Helical Rosette Nanotubes with Tunable Stability and Hierarchy

publication · 8 years ago
by Jesus G. Moralez, Jose Raez, Takeshi Yamazaki, R. Kishan Motkuri, Andriy Kovalenko, Hicham Fenniri (University of Alberta)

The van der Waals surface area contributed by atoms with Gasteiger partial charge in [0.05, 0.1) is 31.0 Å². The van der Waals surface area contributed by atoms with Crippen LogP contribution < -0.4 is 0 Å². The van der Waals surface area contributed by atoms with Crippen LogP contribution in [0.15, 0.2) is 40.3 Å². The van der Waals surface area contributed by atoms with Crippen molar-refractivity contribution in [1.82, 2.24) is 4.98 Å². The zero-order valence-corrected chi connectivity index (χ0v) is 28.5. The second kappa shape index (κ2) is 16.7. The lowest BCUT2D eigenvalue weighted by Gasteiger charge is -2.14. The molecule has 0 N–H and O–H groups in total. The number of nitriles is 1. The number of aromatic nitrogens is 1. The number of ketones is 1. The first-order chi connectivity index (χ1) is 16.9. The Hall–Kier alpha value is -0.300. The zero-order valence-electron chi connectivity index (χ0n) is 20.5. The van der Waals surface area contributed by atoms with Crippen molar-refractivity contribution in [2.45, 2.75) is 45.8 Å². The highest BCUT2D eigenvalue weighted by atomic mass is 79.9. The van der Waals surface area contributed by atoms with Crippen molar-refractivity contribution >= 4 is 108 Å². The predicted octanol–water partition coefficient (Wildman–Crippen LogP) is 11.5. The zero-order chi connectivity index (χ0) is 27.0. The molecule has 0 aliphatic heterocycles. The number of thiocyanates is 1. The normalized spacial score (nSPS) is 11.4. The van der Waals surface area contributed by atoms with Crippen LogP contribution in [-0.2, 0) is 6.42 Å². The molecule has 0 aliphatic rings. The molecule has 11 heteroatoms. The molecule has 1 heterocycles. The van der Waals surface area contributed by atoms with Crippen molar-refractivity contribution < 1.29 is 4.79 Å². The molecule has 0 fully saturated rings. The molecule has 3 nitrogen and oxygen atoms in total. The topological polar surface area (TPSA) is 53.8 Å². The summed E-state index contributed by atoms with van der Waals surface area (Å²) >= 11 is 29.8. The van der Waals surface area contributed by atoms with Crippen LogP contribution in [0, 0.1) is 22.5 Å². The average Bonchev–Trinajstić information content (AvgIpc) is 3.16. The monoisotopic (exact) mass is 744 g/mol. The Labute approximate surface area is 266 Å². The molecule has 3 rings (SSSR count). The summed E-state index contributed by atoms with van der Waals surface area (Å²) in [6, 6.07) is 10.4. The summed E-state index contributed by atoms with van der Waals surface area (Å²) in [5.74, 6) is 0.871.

The design of nanostructured materials with tunable dimensions and properties that maintain their structural integrity under physiological conditions is a major challenge in biomedical engineering and nanomedicine. Helical rosette nanotubes (HRN) are a new class of materials produced through a hierarchical self-assembly process of low molecular weight synthetic organic modules in water. Here, we describe a synthetic strategy to tune their stability and hierarchy by preorganization of the self-assembling units, control of net charge per unit of nanotube surface area, amphiphilicity, and number of H-bonds per self-assembling module, and through peripheral steric (de)compression. Using these criteria, HRNs with tunable stability and hierarchical architecture were produced from self-assembling modules that (a) persist as individual molecules in solution, (b) self-assemble into HRN but denature at high temperature (<85 °C), (c) self-assemble into HRN whose structural integrity persists even in boiling water (>95 °C), and (d) self-assemble into well-dispersed short nanotubes, long nanotubes, ribbons, or superhelices. Given the biocompatibility, synthetic accessibility, and chemical and physical tunability of these materials, numerous applications in biomedical engineering, materials science, and nanoscience and technology are envisioned.
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